By Jared Wadley
The Law School's Human Trafficking Clinic, of the University of Michigan, has received a $300,000 federal grant to open a similar clinic in Mexico in 2011.
This U.S. Department of State grant means the new clinic in Zacatecas, Mexico, will help victims of human trafficking, also known as modern-day slavery. This crime involves the recruitment, transportation, harboring or receipt of people for the purposes of slavery, forced labor and servitude.
Human trafficking exists nationwide and across the world. It can be found in many industries: agriculture, spas and massage parlors, hotel work and domestic service, as well as prostitution.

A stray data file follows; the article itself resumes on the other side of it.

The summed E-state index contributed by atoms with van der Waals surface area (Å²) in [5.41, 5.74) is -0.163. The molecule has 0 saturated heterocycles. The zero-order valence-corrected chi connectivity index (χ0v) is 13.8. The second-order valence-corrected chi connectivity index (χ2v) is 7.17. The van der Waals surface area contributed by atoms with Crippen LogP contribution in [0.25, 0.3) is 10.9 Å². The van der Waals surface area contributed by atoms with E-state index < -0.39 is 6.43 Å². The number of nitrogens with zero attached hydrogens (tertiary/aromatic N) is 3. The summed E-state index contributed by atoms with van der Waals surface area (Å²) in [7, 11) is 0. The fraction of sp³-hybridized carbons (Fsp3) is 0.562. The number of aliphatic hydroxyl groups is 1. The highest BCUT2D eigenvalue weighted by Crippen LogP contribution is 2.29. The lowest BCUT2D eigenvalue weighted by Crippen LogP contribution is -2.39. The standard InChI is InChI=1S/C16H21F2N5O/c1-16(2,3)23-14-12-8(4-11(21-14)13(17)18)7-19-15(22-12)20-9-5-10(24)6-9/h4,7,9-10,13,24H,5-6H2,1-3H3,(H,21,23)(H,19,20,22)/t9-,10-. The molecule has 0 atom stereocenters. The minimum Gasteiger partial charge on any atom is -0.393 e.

“By awarding us the grant, the State Department acknowledged that the success of our clinic could be replicated elsewhere,” says clinic director Bridgette Carr, a visiting clinical assistant professor of law. “We’re excited about this new venture and look forward to helping victims in Mexico.”
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I was excited to see this announcement. Bridette Carr has led amazing work in the U.S. to use the law to protect victims and punish traffickers; she also helped start a similar clinic in Egypt. This collaboration with Mexico will be an important step to assisting victims and building multinational efforts to address slavery. Just as traffickers do not pay attention to borders, efforts to end trafficking need to cross borders and build partnerships across borders.